Plant even just one or two houseplants and you can add color and beauty to any home. Include a nice-looking pot that complements your plants and you've just added a decoration suited for a side table, plant stand or countertop. While there are thousands of different plants to grow indoors, as well as just as many different pots to plant them in, according to Clemson University Extension, there are some general guidelines to help you successfully grow indoor plants.
Select a pot large enough to give your plant and its roots room to grow, which will depend on the plant's mature size and speed of growth. Remember you can usually repot houseplants without difficulty when needed. In general though, the plant should look nice in the container and should not appear to be too small or too large for the pot. You should have room around the stem of your plant to water it without difficulty.
Place a layer of gravel at the bottom of a pot without drainage holes. Then, ideally, set another smaller pot inside the outer pot on top of the gravel. If your pot has drainage holes, you do not need to do this. Instead, place a drainage dish underneath to collect excess water.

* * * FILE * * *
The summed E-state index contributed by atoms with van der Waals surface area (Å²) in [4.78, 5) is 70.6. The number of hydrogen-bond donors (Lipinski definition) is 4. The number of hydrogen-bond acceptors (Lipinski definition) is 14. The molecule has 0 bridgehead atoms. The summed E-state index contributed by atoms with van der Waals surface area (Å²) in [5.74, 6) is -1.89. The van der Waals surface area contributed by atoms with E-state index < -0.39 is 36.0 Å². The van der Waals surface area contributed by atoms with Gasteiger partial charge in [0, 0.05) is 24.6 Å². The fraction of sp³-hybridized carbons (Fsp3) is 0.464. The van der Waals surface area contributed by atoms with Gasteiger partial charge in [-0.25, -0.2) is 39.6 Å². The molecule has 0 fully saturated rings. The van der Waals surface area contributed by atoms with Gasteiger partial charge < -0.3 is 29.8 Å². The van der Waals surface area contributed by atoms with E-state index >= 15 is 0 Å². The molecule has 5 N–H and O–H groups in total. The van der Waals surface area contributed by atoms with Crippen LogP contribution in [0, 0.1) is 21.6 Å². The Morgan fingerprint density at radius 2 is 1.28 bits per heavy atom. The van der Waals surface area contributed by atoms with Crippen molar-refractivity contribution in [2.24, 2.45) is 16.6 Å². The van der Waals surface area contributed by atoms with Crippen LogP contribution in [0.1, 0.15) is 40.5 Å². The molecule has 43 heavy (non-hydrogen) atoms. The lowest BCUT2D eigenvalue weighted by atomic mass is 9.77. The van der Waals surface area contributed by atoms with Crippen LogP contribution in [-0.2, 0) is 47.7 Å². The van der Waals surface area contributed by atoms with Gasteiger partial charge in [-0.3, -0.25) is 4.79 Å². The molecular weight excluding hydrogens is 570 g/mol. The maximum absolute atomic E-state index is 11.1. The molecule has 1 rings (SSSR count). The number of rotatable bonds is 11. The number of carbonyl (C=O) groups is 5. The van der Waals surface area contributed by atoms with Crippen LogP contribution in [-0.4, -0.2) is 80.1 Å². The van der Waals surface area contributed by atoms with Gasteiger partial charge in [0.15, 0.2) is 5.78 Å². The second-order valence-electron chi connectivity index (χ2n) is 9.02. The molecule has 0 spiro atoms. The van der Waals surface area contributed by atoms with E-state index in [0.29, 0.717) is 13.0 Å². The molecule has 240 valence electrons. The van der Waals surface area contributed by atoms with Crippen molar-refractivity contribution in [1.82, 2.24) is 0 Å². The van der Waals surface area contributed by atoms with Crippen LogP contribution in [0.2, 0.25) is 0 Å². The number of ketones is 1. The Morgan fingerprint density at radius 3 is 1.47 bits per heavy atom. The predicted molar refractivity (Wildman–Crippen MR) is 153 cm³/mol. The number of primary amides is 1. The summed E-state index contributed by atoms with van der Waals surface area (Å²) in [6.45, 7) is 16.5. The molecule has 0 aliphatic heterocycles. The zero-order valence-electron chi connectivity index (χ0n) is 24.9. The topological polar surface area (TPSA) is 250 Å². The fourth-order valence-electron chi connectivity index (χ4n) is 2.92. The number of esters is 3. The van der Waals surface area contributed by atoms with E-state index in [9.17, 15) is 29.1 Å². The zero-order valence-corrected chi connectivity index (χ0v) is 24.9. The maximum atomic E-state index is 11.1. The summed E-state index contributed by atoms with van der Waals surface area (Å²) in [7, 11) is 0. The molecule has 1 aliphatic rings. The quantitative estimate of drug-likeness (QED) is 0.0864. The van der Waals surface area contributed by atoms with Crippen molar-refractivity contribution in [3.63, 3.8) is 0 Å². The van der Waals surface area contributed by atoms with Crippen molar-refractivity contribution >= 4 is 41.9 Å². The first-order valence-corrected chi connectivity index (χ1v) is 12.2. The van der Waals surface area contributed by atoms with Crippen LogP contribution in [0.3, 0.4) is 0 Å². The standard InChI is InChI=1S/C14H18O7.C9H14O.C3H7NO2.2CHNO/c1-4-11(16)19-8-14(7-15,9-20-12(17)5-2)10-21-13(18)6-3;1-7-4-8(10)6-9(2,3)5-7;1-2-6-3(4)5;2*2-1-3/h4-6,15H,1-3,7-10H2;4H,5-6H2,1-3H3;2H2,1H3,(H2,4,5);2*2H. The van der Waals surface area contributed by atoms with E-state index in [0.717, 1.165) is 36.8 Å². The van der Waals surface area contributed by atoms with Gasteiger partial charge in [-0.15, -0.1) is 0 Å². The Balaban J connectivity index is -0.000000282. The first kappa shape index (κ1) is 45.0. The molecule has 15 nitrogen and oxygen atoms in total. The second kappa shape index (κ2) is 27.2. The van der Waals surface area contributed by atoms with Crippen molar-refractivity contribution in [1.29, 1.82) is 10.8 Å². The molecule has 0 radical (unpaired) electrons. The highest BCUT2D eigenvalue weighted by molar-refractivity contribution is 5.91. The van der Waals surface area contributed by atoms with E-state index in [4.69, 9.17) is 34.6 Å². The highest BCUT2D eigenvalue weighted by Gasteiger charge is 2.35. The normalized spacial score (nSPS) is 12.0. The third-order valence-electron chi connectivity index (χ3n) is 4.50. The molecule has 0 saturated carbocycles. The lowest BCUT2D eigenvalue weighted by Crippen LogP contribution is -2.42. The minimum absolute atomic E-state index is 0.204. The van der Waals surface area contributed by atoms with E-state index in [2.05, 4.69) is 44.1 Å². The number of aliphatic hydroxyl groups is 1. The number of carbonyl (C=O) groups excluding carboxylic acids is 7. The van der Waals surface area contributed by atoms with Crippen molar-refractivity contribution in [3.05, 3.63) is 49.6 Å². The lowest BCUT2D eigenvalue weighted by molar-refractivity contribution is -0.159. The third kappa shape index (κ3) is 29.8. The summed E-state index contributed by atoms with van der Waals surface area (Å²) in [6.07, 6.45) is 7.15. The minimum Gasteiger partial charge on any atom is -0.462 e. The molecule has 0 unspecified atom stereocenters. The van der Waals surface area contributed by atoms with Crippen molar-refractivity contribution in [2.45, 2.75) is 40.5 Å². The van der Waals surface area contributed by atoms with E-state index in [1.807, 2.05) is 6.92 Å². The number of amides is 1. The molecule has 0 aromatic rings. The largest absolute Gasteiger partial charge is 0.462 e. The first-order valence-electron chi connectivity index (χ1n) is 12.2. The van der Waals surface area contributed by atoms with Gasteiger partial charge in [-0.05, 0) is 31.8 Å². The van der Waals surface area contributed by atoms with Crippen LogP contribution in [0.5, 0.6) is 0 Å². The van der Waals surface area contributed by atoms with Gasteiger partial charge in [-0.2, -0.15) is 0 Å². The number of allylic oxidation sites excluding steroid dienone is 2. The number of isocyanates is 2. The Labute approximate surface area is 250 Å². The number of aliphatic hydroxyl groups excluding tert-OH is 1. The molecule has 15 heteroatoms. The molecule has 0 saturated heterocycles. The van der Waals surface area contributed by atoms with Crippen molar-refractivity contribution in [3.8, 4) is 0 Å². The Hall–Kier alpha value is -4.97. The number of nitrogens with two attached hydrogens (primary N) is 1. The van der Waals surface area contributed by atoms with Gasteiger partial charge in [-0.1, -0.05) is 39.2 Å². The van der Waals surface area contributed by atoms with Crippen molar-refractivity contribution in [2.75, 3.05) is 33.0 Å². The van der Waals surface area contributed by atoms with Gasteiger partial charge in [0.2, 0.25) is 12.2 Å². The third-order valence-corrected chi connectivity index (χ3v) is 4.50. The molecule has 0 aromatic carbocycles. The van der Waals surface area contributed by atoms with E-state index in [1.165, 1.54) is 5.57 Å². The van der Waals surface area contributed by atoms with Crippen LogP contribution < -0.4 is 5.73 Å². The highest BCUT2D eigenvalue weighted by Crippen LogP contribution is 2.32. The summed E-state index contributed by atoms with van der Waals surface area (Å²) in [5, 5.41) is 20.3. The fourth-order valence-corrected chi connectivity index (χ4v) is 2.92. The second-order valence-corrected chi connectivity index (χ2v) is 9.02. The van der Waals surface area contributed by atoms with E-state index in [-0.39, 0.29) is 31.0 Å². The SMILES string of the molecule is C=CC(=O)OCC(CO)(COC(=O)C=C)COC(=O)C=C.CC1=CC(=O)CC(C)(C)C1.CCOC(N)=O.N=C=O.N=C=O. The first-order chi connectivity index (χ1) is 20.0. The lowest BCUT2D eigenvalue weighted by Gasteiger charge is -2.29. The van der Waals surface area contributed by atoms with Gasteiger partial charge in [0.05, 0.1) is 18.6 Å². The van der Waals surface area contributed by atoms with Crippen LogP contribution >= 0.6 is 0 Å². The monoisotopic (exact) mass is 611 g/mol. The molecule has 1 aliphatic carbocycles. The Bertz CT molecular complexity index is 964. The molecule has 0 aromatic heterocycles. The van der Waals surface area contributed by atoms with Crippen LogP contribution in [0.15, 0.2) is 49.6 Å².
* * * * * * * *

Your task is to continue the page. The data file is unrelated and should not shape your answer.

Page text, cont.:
Fill the pot with clean, fresh potting soil. Usually, all-purpose potting soil will suffice, but if you are planting a cacti or an acid-loving plant, a specialty soil may be necessary. Fill the pot about two-thirds of the way to the rim.
Insert the plants in the center of the pot and lightly pack the soil around the roots and stem. Add more soil if necessary so the top of the soil is approximately 2 inches from the pot's rim. Plants should be planted to the same depth as they were planted in their old containers.
Water your newly potted plant until it drains out the bottom of the drainage holes. If your pot does not have drainage holes, water slowly and with enough water to slightly moisten the soil down to within an inch or two of the bottom. How much water you'll need will vary among pot sizes.